Historical Injustices and Present Policing Project
Based at Northeastern University, HIPP is a collaboration among five affiliates. HIPP’s teaching and training materials are drawn from cases we have investigated. HIPP aims to generate deeper awareness of the dynamics and legacy of historical racial violence to promote trust between law enforcement professionals and the communities they serve.
HIPP materials include a detailed outline for instructors, a slide presentation for use in classroom instruction, and a comprehensive toolkit that provides additional context and case studies. The materials cover the following topics:
- Historical racial violence and the role of law enforcement, including historical case studies and more recent examples;
- Intergenerational trauma, collective memory, and the impact of this history on police-community relations today; and
- Restorative justice: how police departments and individual officers can take actionable steps to acknowledge and redress the ongoing legacies of this history.
Image above: Tom Jones Jr., Willie Lee Davis, Hilliard Brooks, Royal Cyril Brooks, Prentiss McCann, Willie B. Carlisle, Timothy Hood, Allen Bruce Foster, Henry “Peg” Gilbert, Ellis Hutson Sr., James Earl Motley, Samuel Mason Bacon, Jessie James Shelby, Chrispon Charles Jr., and Sam Terry. All lost their lives in law enforcement encounters during the Jim Crow era.
Pilot Project in Cambridge, MA:
In 2020, Cambridge Police Commissioner Branville G. Bard, Jr. invited HIPP to offer our training materials as part of the Department’s annual in-service mandatory training. HIPP delivered the training to nine groups of officers in the Department. HIPP also presented the training to new recruits at the Cambridge/Northeastern Police Academy in Spring 2020.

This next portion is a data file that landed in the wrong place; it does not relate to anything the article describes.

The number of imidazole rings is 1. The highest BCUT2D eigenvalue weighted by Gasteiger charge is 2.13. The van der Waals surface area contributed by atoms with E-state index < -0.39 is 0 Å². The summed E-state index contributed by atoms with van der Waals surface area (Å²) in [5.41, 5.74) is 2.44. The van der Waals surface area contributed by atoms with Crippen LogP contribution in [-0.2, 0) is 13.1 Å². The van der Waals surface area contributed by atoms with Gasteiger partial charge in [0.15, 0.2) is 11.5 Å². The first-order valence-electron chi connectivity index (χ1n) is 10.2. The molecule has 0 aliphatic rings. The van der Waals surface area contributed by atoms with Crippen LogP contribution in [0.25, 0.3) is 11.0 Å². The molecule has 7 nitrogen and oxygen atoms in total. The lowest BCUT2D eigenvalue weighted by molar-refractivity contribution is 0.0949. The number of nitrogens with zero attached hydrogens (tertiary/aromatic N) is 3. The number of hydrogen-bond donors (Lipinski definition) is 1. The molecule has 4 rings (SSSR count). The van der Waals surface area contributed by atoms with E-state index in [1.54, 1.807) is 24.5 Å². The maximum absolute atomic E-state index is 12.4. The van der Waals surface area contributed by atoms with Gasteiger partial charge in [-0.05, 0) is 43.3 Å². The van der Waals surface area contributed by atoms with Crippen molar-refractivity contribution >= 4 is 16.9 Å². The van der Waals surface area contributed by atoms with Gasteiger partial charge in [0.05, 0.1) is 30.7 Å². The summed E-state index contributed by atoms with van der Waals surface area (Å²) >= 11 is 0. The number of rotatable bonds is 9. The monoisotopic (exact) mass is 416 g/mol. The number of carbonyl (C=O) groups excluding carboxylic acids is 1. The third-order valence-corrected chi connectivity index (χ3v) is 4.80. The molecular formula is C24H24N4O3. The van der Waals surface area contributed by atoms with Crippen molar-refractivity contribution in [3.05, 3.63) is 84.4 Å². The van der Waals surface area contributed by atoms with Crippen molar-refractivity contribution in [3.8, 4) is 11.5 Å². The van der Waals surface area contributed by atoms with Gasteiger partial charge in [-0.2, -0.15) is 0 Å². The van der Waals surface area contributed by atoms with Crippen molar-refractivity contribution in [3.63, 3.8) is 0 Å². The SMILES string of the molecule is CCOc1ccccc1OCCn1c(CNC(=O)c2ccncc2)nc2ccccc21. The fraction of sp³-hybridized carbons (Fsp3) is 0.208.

Of our training program, Commissioner Bard observed that the HIPP Project featured “comprehensive, fact-based research about this history,” and helped officers “develop a deep understanding of the continuing legacy of historical racial violence.”
The HIPP Project is a partnership of the Civil Rights and Restorative Justice Project at Northeastern University School of Law, the Institute on Race and Justice at the College of Criminal Justice, the George Lewis Ruffin Society, NULab for Texts Maps and Networks, and NuLawLab. The HIPP project is supported by a Northeastern University Tier 1 grant and a grant from the Ford Foundation.
A national board of police and community leaders advises HIPP. HIPP’s Principal Investigators are Margaret Burnham, University Distinguished Professor (Law and Africana Studies); Roderick Ireland, Distinguished Professor (Criminal Justice) and Chief Justice of the Massachusetts Supreme Judicial Court, (ret.); Jack McDevitt, Professor of the Practice (Criminal Justice); and Moya Bailey, Assistant Professor (Women’s, Gender, and Sexuality Studies).